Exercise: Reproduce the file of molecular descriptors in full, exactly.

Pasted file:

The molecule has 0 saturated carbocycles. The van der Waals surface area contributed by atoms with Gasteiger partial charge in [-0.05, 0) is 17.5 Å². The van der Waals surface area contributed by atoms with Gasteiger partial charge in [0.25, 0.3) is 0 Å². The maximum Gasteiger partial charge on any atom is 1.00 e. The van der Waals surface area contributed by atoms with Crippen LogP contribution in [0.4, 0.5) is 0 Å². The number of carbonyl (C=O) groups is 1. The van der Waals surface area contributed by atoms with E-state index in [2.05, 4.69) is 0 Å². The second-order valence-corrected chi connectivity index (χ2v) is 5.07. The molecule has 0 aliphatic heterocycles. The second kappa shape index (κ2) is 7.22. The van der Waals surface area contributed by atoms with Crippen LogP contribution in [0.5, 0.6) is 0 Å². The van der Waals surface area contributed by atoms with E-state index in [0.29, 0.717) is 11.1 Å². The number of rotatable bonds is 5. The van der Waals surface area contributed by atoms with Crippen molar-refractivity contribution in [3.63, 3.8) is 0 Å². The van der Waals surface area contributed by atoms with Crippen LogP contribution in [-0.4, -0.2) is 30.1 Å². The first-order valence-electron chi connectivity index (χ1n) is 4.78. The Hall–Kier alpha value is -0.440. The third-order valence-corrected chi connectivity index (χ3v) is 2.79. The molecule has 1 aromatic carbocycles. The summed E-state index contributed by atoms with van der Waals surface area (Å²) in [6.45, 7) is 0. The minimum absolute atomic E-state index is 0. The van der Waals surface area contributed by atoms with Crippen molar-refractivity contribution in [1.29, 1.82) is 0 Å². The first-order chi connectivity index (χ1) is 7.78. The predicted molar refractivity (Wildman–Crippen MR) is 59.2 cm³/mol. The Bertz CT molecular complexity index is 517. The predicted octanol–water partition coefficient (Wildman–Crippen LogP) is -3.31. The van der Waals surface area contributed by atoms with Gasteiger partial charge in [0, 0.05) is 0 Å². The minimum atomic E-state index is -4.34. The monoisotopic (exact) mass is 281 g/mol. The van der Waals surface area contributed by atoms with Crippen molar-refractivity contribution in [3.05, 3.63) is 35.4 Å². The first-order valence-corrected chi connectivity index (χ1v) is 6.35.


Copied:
The molecule has 0 saturated carbocycles. The van der Waals surface area contributed by atoms with Gasteiger partial charge in [-0.05, 0) is 17.5 Å². The van der Waals surface area contributed by atoms with Gasteiger partial charge in [0.25, 0.3) is 0 Å². The maximum Gasteiger partial charge on any atom is 1.00 e. The van der Waals surface area contributed by atoms with Crippen LogP contribution in [0.4, 0.5) is 0 Å². The number of carbonyl (C=O) groups is 1. The van der Waals surface area contributed by atoms with E-state index in [2.05, 4.69) is 0 Å². The second-order valence-corrected chi connectivity index (χ2v) is 5.07. The molecule has 0 aliphatic heterocycles. The second kappa shape index (κ2) is 7.22. The van der Waals surface area contributed by atoms with Crippen LogP contribution in [0.5, 0.6) is 0 Å². The van der Waals surface area contributed by atoms with E-state index in [0.29, 0.717) is 11.1 Å². The number of rotatable bonds is 5. The van der Waals surface area contributed by atoms with Crippen molar-refractivity contribution in [3.63, 3.8) is 0 Å². The van der Waals surface area contributed by atoms with Crippen LogP contribution in [-0.4, -0.2) is 30.1 Å². The first-order valence-electron chi connectivity index (χ1n) is 4.78. The Hall–Kier alpha value is -0.440. The third-order valence-corrected chi connectivity index (χ3v) is 2.79. The molecule has 1 aromatic carbocycles. The summed E-state index contributed by atoms with van der Waals surface area (Å²) in [6.45, 7) is 0. The minimum absolute atomic E-state index is 0. The van der Waals surface area contributed by atoms with Crippen molar-refractivity contribution in [1.29, 1.82) is 0 Å². The first-order chi connectivity index (χ1) is 7.78. The predicted molar refractivity (Wildman–Crippen MR) is 59.2 cm³/mol. The Bertz CT molecular complexity index is 517. The predicted octanol–water partition coefficient (Wildman–Crippen LogP) is -3.31. The van der Waals surface area contributed by atoms with Gasteiger partial charge in [0, 0.05) is 0 Å². The minimum atomic E-state index is -4.34. The monoisotopic (exact) mass is 281 g/mol. The van der Waals surface area contributed by atoms with Crippen molar-refractivity contribution in [3.05, 3.63) is 35.4 Å². The first-order valence-corrected chi connectivity index (χ1v) is 6.35.